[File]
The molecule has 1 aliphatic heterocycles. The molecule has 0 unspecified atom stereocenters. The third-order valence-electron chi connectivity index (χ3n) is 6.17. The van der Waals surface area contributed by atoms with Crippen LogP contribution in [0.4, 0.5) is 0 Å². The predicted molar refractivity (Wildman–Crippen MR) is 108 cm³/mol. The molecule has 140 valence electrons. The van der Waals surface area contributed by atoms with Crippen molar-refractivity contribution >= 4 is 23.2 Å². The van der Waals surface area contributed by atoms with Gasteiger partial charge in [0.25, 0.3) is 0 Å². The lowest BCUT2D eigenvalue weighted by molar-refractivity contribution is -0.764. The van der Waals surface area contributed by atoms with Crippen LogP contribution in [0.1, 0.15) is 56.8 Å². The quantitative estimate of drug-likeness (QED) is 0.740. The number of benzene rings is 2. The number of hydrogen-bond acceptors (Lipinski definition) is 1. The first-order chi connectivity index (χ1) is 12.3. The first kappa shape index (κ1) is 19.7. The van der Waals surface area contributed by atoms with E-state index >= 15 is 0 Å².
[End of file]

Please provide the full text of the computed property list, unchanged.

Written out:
The molecule has 1 aliphatic heterocycles. The molecule has 0 unspecified atom stereocenters. The third-order valence-electron chi connectivity index (χ3n) is 6.17. The van der Waals surface area contributed by atoms with Crippen LogP contribution in [0.4, 0.5) is 0 Å². The predicted molar refractivity (Wildman–Crippen MR) is 108 cm³/mol. The molecule has 140 valence electrons. The van der Waals surface area contributed by atoms with Crippen molar-refractivity contribution >= 4 is 23.2 Å². The van der Waals surface area contributed by atoms with Gasteiger partial charge in [0.25, 0.3) is 0 Å². The lowest BCUT2D eigenvalue weighted by molar-refractivity contribution is -0.764. The van der Waals surface area contributed by atoms with Crippen LogP contribution in [0.1, 0.15) is 56.8 Å². The quantitative estimate of drug-likeness (QED) is 0.740. The number of benzene rings is 2. The number of hydrogen-bond acceptors (Lipinski definition) is 1. The first-order chi connectivity index (χ1) is 12.3. The first kappa shape index (κ1) is 19.7. The van der Waals surface area contributed by atoms with E-state index >= 15 is 0 Å².